I was recently talking with a European-American friend of mine who is also an evangelical. I am African-American and evangelical. We were talking about the tense debate going on right now about healthcare when he raised an interesting question about race. He told me that his big concern about the potential passing of a healthcare reform bill was a government run health care system, which would lead to bigger government. I responded by agreeing with his concerns, but stating that he should have been concerned about big government militarily during the George W. Bush years as well. I then asked the first question, “why do some conservatives so easily see the threat of big government when it has to do with healthcare, but can’t see big government when it’s running an expensive war in Iraq? Not many conservatives complained about how much money the war in Iraq was taking out of their pockets, but now they’re angry about how much the potential passing of a healthcare reform bill would. Both the management of war and healthcare are types of big government leading to spending money we don’t have as a country in debt.”
My friend responded by asking this question, “why do so many African-Americans trust government with healthcare? Why are so many not concerned about big government in this way?”
I thought this was a great question that gets to the racial divide around how some African-Americans and some European-Americans see government and corporate america from different perspectives. One of the reasons some European-Americans would rather see healthcare worked out in the private sector and not run by government has to do with how this country started. For many European-Americans there was a seeking of independence from European government systems and the pioneering of a new way of living based on democracy and maybe more importantly, the development of an economic system called capitalism. This makes sense why conservatives and many evangelicals today would be concerned about big government.
For African-Americans there is a history in this country which begins with slavery. The African-American begins their experience in the economic system of capitalism and free enterprise as the slave. From there, the experience with the economic system for many African-Americans is within a race-based, sub-system called, Jim Crow Segregation. What opens the door to freedom from slavery and Jim Crow Segregation comes mainly from government. The Civil War, the Voting Rights Act, and the Civil Rights Act are all government led realities.
Could this be the foundation from which, in this society still influenced by race, that there are many European-Americans that are concerned about big government and many African-Americans that embrace it? I believe the church in the United States of America must rise out of being the most racially segregated institution in this nation so that it can lead conversations and forums on reconciliation. At the church where I serve as Senior Pastor, we have a class called, City Matters, which seeks to raise awareness and spark reconciling discussion. We’ve also hosted an initiative called, The Invitation to Racial Righteousness, developed by the Evangelical Covenant Church of which we are apart.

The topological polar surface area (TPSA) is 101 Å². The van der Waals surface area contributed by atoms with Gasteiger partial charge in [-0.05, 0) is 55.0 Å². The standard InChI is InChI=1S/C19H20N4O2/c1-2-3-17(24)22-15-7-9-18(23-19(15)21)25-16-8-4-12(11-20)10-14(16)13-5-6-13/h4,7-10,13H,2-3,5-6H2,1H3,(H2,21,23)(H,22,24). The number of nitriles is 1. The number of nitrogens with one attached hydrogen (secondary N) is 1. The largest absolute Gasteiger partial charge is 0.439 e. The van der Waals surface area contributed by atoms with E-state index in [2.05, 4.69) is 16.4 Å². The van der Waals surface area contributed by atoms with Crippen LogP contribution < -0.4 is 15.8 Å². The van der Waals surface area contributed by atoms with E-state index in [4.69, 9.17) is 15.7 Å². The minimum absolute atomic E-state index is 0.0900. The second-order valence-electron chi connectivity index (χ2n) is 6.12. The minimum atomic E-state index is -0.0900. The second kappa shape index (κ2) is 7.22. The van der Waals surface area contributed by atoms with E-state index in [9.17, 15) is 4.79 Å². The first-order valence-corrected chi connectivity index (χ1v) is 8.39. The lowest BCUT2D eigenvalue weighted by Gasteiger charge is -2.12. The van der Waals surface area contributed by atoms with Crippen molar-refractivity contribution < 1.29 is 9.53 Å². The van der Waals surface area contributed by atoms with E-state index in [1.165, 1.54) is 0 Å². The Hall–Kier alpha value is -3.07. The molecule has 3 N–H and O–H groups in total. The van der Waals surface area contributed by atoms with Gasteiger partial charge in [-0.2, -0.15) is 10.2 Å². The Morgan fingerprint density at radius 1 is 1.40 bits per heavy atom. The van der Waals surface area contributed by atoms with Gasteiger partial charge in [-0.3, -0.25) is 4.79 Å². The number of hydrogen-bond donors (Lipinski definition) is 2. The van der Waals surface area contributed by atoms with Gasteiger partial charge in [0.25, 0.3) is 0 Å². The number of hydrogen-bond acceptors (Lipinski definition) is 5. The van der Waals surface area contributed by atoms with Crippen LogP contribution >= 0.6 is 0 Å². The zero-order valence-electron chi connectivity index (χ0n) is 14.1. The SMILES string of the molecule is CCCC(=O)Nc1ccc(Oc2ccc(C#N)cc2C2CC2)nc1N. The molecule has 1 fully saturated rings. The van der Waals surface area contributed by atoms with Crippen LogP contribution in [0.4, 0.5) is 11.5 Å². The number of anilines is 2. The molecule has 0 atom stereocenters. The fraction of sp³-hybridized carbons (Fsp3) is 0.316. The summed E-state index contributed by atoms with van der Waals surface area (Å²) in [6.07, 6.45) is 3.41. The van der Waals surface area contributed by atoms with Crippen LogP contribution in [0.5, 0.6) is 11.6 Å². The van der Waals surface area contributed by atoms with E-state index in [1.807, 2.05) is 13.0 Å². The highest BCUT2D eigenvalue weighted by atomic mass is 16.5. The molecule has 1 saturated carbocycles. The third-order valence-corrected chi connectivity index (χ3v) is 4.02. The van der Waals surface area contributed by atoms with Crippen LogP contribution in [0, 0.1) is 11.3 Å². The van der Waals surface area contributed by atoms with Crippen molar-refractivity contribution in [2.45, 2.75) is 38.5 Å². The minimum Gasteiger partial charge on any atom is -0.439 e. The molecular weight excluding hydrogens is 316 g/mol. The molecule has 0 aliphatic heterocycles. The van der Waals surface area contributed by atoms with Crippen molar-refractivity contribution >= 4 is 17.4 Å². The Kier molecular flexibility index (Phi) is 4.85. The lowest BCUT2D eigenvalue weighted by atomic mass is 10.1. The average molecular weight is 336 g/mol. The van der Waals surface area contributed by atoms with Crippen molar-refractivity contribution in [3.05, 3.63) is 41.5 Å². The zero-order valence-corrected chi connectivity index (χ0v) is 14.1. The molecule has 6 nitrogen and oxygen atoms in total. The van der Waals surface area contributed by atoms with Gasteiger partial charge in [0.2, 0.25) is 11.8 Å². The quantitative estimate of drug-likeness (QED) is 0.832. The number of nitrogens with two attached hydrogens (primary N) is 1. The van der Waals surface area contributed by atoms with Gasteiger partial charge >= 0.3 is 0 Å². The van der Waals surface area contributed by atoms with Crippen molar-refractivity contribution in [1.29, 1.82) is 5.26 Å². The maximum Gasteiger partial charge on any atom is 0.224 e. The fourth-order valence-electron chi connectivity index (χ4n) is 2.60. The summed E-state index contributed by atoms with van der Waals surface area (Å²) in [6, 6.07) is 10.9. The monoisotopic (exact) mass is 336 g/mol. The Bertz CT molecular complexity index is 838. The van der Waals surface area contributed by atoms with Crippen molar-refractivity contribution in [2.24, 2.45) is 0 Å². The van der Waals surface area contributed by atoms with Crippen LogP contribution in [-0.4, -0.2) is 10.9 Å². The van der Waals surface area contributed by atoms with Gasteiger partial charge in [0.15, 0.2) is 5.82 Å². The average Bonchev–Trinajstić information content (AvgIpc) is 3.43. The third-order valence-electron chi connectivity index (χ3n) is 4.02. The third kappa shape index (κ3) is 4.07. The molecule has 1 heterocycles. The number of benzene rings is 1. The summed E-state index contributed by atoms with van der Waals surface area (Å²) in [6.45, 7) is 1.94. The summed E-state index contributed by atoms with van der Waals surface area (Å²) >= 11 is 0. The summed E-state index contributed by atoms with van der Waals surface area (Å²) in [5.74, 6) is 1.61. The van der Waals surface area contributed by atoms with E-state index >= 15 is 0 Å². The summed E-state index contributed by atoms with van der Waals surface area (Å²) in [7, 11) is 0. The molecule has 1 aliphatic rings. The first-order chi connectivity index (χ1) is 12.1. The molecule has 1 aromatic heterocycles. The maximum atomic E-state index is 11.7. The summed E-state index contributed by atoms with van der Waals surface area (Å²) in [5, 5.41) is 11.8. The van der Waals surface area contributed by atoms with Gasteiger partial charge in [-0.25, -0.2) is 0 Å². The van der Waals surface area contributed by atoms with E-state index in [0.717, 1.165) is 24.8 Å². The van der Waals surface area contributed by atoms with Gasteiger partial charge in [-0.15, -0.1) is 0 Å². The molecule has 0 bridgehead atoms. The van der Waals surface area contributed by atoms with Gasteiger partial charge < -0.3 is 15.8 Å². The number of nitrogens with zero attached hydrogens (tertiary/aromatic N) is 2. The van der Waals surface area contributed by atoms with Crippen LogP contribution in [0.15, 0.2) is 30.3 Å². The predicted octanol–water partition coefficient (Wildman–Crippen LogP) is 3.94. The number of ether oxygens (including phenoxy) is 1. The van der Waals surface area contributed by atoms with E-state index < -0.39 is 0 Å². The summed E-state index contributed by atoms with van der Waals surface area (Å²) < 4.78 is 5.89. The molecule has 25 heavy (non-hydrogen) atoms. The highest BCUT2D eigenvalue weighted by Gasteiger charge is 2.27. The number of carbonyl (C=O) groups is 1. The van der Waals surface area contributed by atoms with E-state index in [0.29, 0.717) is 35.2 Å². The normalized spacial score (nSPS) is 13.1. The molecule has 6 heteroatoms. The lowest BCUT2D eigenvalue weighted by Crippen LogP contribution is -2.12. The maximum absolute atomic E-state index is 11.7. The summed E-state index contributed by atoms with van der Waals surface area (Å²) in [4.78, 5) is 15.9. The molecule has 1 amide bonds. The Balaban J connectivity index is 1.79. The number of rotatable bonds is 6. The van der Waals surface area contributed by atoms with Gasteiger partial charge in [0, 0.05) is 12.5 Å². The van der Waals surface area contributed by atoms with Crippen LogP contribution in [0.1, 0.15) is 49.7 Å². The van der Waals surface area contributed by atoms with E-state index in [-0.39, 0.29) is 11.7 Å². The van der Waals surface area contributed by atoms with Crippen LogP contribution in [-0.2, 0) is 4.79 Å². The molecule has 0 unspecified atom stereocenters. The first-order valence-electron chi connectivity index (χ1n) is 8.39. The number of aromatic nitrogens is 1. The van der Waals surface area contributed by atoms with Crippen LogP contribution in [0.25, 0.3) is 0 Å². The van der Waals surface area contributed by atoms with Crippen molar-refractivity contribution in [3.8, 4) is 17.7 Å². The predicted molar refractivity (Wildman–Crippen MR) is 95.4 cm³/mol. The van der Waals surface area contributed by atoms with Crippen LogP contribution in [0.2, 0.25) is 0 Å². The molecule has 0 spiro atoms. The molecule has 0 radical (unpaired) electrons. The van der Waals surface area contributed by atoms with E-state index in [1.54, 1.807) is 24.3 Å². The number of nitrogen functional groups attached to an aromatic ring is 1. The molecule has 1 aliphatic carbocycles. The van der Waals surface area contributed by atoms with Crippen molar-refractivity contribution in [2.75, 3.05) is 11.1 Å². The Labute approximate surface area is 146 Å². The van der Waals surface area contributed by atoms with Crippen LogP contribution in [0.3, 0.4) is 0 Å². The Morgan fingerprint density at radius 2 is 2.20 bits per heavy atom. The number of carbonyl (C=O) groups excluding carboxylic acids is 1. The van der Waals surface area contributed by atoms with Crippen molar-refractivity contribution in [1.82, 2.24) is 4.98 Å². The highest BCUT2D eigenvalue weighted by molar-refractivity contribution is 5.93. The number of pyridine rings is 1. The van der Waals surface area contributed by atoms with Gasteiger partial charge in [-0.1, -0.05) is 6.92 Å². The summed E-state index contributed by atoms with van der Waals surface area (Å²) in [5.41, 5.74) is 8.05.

We need more churches to lead these types of initiatives. These conversations and forums could help us understand one another better. We need to move from demonizing those with different perspectives than ourselves and seek to understand the historical roots of our differences. It is possible to love God, follow Christ in a radical way, and have conversations about differing perspectives on how we view the role of government.
Last night I had the awesome opportunity to speak at CHIC. CHIC stands for Covenant “Higher-s” in Christ. I know, as someone who has only been apart of the Evangelical Covenant Church for six years, I don’t really understand the name either. This national high school conference of the Covenant takes place every three years. The last few conferences, like the one this past week, has taken place on the campus of the University of Tennessee in Knoxville. This week over 5,000 students gathered under the theme, “Undone.” We are undone human beings in an undone world, but the good news is, God desires to transform our lives through Jesus Christ and the indwelling of the Holy Spirit that we might advance the Kingdom of God.
Just so you know this wasn’t just a conference of speakers, bands, and workshops. That all took place, but the young people also packed 100′s of 1,000′s of meals to address hunger around the world. They also raised over $100,000 for Evangelical Covenant Missions efforts. That’s straight cash out of the pockets of a many times called, consumeristic generation. I was able to connect one on one with many of the young people and I sensed a heart for God and to make a revolutionary difference in the world. I have spoken at many youth conferences, but this one is very special. I know what you’re thinking, “of course he’s going to say that, it’s your denomination!” Yes, that’s true, but I’m not one to give props like that.
CHIC is incredible to me for a couple of reasons. One, the Evangelical Covenant Church of America is one of the smaller denominations, so to put on a conference that draws 5,000 youth makes a statement. I realize that numbers aren’t everything, but these youth show up because so many adults, whose lives have been impacted by CHIC years ago have been praying for this generation. Second, CHIC is not just about good music and speaking, many Christian youth conferences do that. It’s about equipping young people to realize the potential they have to lead a Kingdom building movement for God. The connection between evangelism and social justice is the key to me, which unfortunately is still not dealt with as much as it should be in evangelical youth ministry. I don’t mean connecting coming to Christ with missions trips. I’m talking about connecting an intimate, life transforming relationship with Jesus with His call to address the sick, hungry, and incarcerated. To address head-on issues of race and the empowerment of women. For more info about CHIC and the impact made this week go to www.covchurch.org